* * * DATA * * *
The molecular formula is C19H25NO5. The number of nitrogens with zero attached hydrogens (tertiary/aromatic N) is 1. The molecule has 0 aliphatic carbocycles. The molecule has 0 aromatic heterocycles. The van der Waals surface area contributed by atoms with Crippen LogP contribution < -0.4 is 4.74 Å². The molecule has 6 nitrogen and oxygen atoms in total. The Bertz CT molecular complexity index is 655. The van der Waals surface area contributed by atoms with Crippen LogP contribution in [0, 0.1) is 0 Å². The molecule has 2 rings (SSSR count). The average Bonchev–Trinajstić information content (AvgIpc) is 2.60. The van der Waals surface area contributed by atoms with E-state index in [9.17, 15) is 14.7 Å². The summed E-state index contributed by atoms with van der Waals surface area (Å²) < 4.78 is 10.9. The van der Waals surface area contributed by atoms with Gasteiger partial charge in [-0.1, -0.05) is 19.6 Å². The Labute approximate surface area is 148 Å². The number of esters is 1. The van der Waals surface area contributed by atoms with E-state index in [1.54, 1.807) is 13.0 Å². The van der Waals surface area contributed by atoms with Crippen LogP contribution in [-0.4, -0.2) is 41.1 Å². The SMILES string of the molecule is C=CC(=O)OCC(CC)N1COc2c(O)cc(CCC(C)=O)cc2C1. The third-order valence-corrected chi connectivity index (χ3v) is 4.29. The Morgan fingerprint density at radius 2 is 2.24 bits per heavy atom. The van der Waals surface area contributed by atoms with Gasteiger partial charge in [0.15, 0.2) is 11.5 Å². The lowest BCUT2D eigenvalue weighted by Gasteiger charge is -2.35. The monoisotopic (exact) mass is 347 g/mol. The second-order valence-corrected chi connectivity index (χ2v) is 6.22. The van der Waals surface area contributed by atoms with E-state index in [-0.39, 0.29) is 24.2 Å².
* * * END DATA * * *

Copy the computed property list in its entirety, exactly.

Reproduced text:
The molecular formula is C19H25NO5. The number of nitrogens with zero attached hydrogens (tertiary/aromatic N) is 1. The molecule has 0 aliphatic carbocycles. The molecule has 0 aromatic heterocycles. The van der Waals surface area contributed by atoms with Crippen LogP contribution < -0.4 is 4.74 Å². The molecule has 6 nitrogen and oxygen atoms in total. The Bertz CT molecular complexity index is 655. The van der Waals surface area contributed by atoms with Crippen LogP contribution in [0, 0.1) is 0 Å². The molecule has 2 rings (SSSR count). The average Bonchev–Trinajstić information content (AvgIpc) is 2.60. The van der Waals surface area contributed by atoms with E-state index in [9.17, 15) is 14.7 Å². The summed E-state index contributed by atoms with van der Waals surface area (Å²) < 4.78 is 10.9. The van der Waals surface area contributed by atoms with Gasteiger partial charge in [-0.1, -0.05) is 19.6 Å². The Labute approximate surface area is 148 Å². The number of esters is 1. The van der Waals surface area contributed by atoms with E-state index in [1.54, 1.807) is 13.0 Å². The van der Waals surface area contributed by atoms with Crippen LogP contribution in [-0.4, -0.2) is 41.1 Å². The SMILES string of the molecule is C=CC(=O)OCC(CC)N1COc2c(O)cc(CCC(C)=O)cc2C1. The third-order valence-corrected chi connectivity index (χ3v) is 4.29. The Morgan fingerprint density at radius 2 is 2.24 bits per heavy atom. The van der Waals surface area contributed by atoms with Gasteiger partial charge in [0.15, 0.2) is 11.5 Å². The lowest BCUT2D eigenvalue weighted by Gasteiger charge is -2.35. The monoisotopic (exact) mass is 347 g/mol. The second-order valence-corrected chi connectivity index (χ2v) is 6.22. The van der Waals surface area contributed by atoms with E-state index in [-0.39, 0.29) is 24.2 Å².